Edited by Jacqueline E. Ross and Stephen C. Thaman
Chapter 3: Anticipatory bail in India: addressing misuse of the criminal justice process?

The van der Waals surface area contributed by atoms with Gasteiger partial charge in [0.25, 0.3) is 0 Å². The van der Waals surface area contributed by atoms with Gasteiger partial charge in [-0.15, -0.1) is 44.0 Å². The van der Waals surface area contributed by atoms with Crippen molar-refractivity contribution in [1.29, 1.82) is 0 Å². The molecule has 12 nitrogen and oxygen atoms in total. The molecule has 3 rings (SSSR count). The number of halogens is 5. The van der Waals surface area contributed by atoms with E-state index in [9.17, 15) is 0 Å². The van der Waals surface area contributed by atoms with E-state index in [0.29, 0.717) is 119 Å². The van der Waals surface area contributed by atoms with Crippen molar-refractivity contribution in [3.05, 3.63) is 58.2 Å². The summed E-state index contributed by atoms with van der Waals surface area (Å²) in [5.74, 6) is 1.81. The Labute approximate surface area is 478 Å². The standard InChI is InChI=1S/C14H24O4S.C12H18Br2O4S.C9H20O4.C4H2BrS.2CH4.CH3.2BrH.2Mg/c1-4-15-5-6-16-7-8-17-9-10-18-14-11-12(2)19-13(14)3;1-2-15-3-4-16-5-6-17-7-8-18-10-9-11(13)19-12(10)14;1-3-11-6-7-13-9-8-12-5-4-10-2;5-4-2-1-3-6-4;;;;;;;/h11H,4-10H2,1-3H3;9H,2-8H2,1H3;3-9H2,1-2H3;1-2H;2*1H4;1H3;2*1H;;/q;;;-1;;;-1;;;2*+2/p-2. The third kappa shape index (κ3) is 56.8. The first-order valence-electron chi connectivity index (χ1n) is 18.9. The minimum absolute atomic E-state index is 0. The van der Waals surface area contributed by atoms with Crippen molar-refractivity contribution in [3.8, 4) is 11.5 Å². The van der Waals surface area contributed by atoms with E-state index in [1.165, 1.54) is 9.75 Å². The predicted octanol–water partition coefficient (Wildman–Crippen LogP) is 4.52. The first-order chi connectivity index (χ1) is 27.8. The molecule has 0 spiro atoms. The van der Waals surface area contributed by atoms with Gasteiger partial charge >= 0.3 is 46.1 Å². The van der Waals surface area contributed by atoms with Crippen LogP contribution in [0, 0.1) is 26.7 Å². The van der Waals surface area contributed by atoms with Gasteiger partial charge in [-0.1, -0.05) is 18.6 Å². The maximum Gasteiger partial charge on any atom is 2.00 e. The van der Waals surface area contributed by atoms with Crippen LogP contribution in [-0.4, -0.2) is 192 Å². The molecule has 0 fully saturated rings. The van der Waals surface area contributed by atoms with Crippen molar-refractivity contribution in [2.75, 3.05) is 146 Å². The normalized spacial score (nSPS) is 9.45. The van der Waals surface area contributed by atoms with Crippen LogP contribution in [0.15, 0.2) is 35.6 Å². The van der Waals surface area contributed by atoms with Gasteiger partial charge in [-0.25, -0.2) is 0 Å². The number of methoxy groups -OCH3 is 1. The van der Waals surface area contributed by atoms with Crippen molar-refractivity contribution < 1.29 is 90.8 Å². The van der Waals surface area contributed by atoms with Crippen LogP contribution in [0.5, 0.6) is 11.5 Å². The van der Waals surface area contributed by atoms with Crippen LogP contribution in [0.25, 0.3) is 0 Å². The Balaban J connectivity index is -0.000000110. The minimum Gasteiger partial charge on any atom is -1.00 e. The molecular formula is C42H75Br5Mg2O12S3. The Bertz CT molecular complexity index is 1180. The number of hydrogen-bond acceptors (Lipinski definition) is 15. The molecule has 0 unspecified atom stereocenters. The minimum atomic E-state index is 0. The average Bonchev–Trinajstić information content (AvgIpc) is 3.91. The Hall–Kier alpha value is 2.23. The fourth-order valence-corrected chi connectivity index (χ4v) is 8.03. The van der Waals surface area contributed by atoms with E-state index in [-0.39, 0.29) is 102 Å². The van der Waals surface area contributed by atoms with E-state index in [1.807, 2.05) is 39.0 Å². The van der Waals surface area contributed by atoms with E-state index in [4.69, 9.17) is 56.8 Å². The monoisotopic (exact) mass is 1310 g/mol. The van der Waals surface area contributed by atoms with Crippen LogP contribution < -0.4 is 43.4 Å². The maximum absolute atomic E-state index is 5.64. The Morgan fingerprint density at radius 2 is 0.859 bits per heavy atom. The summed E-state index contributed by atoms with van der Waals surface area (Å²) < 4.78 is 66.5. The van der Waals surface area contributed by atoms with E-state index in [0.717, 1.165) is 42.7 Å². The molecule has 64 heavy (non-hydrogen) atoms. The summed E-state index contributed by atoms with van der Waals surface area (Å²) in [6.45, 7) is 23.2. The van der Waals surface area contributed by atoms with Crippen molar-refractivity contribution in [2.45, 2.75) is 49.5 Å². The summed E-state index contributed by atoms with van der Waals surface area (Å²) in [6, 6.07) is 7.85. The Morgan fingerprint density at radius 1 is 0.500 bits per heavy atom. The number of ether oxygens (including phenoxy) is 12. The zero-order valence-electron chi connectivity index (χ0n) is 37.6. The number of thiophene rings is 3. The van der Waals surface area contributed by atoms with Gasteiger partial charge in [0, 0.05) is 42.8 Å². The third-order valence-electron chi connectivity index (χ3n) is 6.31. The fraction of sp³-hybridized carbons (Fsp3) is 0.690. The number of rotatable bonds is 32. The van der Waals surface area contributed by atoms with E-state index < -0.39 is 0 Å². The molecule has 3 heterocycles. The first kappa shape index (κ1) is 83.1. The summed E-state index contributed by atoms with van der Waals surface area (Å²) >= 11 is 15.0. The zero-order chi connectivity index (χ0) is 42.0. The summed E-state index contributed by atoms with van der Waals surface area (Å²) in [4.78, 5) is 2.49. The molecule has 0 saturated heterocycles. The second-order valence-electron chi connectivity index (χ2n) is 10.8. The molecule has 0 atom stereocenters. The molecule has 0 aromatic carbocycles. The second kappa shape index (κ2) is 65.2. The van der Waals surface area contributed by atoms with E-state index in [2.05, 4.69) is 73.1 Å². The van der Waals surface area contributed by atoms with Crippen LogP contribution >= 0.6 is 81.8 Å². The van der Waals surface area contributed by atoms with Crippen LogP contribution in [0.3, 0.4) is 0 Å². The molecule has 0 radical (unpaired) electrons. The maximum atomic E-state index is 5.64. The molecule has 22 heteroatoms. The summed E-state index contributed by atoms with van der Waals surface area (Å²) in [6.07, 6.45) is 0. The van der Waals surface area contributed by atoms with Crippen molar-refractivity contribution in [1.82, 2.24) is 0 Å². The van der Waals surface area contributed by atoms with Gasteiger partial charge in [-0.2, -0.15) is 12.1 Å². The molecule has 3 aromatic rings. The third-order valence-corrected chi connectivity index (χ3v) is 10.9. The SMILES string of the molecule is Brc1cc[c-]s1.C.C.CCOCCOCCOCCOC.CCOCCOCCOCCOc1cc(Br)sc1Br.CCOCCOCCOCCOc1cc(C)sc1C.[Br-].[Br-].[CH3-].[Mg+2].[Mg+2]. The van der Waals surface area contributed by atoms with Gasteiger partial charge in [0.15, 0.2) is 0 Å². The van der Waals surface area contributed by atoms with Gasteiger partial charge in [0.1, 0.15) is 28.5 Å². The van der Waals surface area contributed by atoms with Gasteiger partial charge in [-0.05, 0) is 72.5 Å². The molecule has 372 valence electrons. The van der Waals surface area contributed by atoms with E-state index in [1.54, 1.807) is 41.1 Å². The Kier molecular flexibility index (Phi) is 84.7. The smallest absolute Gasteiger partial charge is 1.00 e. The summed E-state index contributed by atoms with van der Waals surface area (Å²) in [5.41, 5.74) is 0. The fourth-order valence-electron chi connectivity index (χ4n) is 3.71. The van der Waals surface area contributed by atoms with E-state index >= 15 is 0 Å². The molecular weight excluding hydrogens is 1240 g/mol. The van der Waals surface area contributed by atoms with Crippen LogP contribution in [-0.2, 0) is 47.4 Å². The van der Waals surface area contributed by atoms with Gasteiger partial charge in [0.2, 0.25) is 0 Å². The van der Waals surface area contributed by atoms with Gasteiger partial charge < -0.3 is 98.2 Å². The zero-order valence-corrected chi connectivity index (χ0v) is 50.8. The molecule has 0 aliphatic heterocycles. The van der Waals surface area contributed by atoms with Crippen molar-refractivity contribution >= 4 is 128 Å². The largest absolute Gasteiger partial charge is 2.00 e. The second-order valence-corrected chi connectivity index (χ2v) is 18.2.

The Indian criminal justice system allows for the granting of bail to a person in anticipation of arrest (generally referred to as ‘anticipatory bail’).1 In essence, a court can issue an order, prior to an arrest, stating that a person is to be immediately released on bail should that person be arrested for the offenses listed, or related to those listed, in the order.2 This prevents a person from being taken into police custody, even for a few moments, while allowing a criminal investigation to continue. This unique concept is used with some regularity in India, but is rarely found, if at all, outside of South Asia.3 Nonetheless, anticipatory bail’s ubiquity and importance in India is highlighted by the number of Government reports, reform proposals, and Supreme Court of India decisions on it, which in turn suggests that this humble provision has greater impact than might appear at first blush. This chapter explores the development and operation of anticipatory bail in India in order to gain a deeper understanding of it and to provide a window into the investigative and adjudicative processes of the Indian criminal justice system.Before embarking on that journey it may prove useful to highlight some fairly typical examples of when anticipatory bail is requested and to discuss, in a thumbnail manner, some of the key institutional features of the Indian civil and criminal justice systems that led to its development.
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